Friday, August 8, 2014
Maricopa County in Arizona agreed to drop its opposition to a permanent injunction barring Sheriff Joe Arpaio and County Attorney Bill Montgomery from charging immigrants with felony conspiracies to "smuggle themselves." The concession came as part of settlement of a lawsuit brought by the Center for Human Rights & Constitutional Law on behalf of several community groups, including Somos America/We Are America Coalition and the League of United Latin American Citizens.
The lawsuit challenged Maricopa County's conspiracy prosecutions in which prosecutors coerced thousands of non-smuggler migrants into pleading guilty to criminal offenses that preclude them from legalizing their status as residents of the United States. Maricopa County relied upon a 2005 state "anti-coyote" law that declared it a state crime to transport unauthorized entrants for gain in Arizona. Maricopa County, alone among Arizona's 15 counties, misused the law to arrest and prosecute non-smuggler migrants on the pretext they had conspired to smuggle themselves. Since 2006, some 14,000 non-smuggler migrants were jailed without bond and convicted of felony conspiracies to smuggle themselves in Maricopa County.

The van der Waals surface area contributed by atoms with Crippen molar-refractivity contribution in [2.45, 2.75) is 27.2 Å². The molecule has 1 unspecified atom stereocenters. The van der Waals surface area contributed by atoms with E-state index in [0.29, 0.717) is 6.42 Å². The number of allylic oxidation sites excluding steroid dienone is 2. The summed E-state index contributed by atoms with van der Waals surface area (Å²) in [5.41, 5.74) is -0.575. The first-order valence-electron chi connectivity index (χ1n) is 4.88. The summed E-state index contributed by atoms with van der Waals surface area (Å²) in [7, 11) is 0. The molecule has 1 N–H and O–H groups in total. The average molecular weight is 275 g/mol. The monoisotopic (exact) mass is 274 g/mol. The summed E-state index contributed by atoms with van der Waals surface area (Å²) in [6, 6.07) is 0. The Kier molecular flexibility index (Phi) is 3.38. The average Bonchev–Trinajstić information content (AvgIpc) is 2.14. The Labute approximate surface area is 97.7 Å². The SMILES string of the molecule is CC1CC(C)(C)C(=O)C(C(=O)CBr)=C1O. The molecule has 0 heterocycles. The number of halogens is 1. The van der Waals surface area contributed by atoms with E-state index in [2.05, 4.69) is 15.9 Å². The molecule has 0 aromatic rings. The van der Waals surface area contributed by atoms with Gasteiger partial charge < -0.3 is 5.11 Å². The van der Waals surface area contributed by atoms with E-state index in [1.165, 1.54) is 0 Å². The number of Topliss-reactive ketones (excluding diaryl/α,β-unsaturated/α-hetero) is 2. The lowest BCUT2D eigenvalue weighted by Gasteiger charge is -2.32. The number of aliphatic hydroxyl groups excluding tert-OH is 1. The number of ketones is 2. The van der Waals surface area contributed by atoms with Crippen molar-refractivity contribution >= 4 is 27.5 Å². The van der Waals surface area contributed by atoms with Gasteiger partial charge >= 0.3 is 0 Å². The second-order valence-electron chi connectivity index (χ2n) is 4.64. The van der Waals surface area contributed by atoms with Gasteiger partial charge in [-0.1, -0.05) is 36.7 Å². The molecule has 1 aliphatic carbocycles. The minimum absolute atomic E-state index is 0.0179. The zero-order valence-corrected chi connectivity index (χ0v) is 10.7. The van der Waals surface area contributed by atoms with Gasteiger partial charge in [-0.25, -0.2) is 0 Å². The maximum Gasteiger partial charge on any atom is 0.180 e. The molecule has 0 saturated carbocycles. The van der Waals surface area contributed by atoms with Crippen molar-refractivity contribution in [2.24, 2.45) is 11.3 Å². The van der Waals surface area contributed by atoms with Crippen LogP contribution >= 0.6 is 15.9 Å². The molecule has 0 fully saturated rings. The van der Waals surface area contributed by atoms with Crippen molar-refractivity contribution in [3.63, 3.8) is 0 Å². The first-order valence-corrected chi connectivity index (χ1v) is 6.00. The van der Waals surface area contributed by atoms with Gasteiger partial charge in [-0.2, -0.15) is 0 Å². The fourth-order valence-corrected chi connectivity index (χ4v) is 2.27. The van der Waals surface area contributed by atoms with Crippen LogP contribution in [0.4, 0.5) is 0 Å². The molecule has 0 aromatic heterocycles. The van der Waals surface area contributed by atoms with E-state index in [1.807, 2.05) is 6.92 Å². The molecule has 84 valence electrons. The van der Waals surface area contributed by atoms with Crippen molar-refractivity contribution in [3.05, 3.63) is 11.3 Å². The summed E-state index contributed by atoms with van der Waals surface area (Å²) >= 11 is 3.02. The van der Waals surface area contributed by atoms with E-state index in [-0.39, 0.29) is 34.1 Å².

In September 2013, the U.S. District Court in Phoenix held the practice an unconstitutional state attempt to regulate immigration, an exclusive prerogative of the federal government. This week the Maricopa County Board of Supervisors agreed that the federal court’s injunction against the conspiracy prosecutions remain in effect permanently. CHRCL General Counsel Carlos Holguín, lead counsel for the plaintiffs, welcomed the Supervisors' decision to end the unconstitutional regulation of immigration via a contrived subversion of state law.
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